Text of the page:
Law Enforcement Support Center:

Name-Based Systems Limit Ability to Identify Arrested Aliens

AIMD-95-147: Published: Aug 21, 1995. Publicly Released: Aug 21, 1995.

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Pursuant to a congressional request, GAO reviewed Immigration and Naturalization Service (INS) initiatives for identifying arrested individuals that are aliens, focusing on whether: (1) the Law Enforcement Support Center (LESC) can use existing databases to identify as aliens individuals arrested for aggravated felonies; (2) other INS initiatives will allow identification of aliens arrested for aggravated felonies; and (3) criminal alien information in two INS databases is complete and accurate.

GAO found that: (1) LESC allows law enforcement agencies continuous access to INS data, but LESC electronic searches cannot conclusively identify aliens arrested for aggravated felonies, since name-based data can be easily falsified; (2) LESC has initiated enforcement actions on 1,935 aliens, but released 920 additional aliens for various reasons; (3) at least 46 of the 920 aliens released had been arrested for aggravated felonies; (4) INS is planning to fully implement its INS Identification System in 1999 to provide a unique and effective identifier for aliens encountered for enforcement or benefit purposes, but it will include only known criminal aliens in INS databases; (5) INS has recently implemented an initiative to identify criminal aliens entering the country illegally, based on fingerprint data for criminal aliens deported from California; and (6) INS omitted important criminal alien information from certain databases, causing them to be incomplete and inaccurate.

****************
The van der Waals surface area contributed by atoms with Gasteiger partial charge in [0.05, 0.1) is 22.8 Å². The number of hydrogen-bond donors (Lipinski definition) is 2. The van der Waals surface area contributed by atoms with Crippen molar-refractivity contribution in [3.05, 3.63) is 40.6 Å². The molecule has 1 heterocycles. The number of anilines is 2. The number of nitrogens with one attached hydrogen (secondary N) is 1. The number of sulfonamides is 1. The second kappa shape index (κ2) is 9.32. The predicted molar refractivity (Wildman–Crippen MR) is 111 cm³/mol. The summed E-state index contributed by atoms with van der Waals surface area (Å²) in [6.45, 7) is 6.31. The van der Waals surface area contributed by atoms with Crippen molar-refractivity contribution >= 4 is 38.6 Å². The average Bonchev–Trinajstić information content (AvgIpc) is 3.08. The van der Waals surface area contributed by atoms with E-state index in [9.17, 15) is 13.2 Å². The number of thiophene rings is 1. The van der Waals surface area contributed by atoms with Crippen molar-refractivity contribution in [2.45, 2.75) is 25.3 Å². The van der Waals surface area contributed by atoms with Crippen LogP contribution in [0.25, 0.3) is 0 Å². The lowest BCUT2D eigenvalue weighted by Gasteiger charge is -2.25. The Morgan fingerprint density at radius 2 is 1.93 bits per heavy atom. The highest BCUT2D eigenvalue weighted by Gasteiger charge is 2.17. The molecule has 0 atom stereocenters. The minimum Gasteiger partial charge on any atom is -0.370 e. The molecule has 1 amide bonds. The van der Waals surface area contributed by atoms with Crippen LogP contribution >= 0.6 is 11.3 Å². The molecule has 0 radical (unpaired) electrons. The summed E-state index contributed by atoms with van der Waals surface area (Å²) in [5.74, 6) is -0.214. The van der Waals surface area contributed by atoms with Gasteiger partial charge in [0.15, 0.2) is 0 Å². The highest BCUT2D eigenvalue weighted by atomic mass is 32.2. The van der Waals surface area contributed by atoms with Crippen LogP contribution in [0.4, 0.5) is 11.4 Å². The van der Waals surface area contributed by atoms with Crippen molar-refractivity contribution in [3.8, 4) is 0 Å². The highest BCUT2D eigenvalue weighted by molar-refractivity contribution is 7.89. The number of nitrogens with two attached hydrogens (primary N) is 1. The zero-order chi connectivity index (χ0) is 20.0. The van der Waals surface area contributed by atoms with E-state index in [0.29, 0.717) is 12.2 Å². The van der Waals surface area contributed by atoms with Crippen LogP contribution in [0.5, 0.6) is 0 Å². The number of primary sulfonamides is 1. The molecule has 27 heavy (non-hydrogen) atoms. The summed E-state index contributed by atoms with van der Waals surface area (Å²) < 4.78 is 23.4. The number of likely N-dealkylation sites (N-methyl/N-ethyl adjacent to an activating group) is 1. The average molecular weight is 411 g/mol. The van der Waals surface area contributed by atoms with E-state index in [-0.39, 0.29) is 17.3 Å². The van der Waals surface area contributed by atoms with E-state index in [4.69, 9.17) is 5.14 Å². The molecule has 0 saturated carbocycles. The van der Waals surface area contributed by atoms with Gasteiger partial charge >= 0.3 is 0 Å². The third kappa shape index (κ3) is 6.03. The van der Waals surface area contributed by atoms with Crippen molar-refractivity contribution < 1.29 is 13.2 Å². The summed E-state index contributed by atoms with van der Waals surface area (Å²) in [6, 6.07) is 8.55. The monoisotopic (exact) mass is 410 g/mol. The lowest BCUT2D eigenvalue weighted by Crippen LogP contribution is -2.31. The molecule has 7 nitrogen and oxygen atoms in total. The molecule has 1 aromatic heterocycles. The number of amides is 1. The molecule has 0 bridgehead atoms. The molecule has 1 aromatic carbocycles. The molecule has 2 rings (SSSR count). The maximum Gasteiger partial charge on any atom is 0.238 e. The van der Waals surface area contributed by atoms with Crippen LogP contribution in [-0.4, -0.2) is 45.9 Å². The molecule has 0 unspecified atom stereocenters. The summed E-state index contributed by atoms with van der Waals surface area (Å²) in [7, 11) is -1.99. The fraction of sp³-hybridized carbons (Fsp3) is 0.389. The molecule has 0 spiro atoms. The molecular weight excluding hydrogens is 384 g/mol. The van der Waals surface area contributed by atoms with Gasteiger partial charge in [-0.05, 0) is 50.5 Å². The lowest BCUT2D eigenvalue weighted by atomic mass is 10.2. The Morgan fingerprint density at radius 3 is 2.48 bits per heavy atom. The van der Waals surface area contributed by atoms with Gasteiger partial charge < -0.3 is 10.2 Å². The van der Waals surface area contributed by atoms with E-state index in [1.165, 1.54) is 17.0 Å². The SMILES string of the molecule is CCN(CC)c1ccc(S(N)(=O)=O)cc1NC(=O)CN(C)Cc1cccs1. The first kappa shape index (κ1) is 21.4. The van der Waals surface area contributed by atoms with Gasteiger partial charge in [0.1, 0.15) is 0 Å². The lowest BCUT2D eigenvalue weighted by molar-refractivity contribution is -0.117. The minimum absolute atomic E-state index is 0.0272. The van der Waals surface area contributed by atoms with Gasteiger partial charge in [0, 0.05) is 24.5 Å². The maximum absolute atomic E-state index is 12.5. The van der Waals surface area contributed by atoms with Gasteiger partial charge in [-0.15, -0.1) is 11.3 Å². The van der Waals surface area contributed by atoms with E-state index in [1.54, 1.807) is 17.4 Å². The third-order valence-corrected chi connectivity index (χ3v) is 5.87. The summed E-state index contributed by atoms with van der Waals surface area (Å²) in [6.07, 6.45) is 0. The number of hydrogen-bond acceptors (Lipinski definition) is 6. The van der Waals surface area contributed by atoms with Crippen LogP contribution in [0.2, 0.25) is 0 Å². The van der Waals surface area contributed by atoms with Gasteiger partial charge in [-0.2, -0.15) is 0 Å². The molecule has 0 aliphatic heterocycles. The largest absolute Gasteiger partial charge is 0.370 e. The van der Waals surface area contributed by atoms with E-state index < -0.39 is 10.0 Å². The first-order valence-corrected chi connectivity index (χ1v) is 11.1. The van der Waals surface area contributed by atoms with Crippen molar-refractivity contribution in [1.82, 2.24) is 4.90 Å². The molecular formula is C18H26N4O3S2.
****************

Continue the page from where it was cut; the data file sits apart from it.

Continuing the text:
Recommendations for Executive Action

  1. Status: Closed - Implemented

    Comments: The INS Commissioner directed all field offices to comply with procedures for required key DACS data elements and for updating DACS and CIS. The Commissioner also required that paper files supporting the electronic files for criminal aliens be located or substitute files be created. The INS General Counsel included data integrity as an objective in its FY 1997 Removal Priority Implementation Plan and the Office of Policy and Planning has developed a strategy for improving DACS data entry and reporting. In 1997, INS' Office of Internal Audit (OIA) incorporated audit steps into field assessments conducted under its INSpect Program to assess DACS data accuracy and completeness and to verify that procedures were being followed. OIA officials indicated that they have reviewed 21 field offices and have determined that DACS data is current and accurate for 3 of them. OIA's overall conclusion is that significant improvement has been made in improving DACS data integrity.